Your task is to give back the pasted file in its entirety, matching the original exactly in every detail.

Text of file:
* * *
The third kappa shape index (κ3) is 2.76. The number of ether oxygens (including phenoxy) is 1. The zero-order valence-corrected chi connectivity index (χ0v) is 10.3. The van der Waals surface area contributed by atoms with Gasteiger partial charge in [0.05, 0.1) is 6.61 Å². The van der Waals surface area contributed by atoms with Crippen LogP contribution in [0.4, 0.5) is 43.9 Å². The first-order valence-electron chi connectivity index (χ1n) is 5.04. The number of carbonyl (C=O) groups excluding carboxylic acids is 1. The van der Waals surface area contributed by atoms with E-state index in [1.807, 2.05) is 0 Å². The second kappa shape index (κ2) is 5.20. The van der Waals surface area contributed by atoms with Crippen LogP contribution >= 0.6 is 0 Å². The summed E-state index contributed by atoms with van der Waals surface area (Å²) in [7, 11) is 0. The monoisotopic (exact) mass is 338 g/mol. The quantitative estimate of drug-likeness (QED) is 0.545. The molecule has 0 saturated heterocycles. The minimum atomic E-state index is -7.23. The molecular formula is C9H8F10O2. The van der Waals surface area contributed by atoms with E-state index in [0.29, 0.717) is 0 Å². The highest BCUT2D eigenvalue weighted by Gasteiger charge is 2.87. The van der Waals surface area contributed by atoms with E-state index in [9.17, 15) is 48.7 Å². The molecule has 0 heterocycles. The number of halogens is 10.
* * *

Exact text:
The third kappa shape index (κ3) is 2.76. The number of ether oxygens (including phenoxy) is 1. The zero-order valence-corrected chi connectivity index (χ0v) is 10.3. The van der Waals surface area contributed by atoms with Gasteiger partial charge in [0.05, 0.1) is 6.61 Å². The van der Waals surface area contributed by atoms with Crippen LogP contribution in [0.4, 0.5) is 43.9 Å². The first-order valence-electron chi connectivity index (χ1n) is 5.04. The number of carbonyl (C=O) groups excluding carboxylic acids is 1. The van der Waals surface area contributed by atoms with E-state index in [1.807, 2.05) is 0 Å². The second kappa shape index (κ2) is 5.20. The van der Waals surface area contributed by atoms with Crippen LogP contribution >= 0.6 is 0 Å². The summed E-state index contributed by atoms with van der Waals surface area (Å²) in [7, 11) is 0. The monoisotopic (exact) mass is 338 g/mol. The quantitative estimate of drug-likeness (QED) is 0.545. The molecule has 0 saturated heterocycles. The minimum atomic E-state index is -7.23. The molecular formula is C9H8F10O2. The van der Waals surface area contributed by atoms with E-state index in [0.29, 0.717) is 0 Å². The highest BCUT2D eigenvalue weighted by Gasteiger charge is 2.87. The van der Waals surface area contributed by atoms with E-state index in [9.17, 15) is 48.7 Å². The molecule has 0 heterocycles. The number of halogens is 10.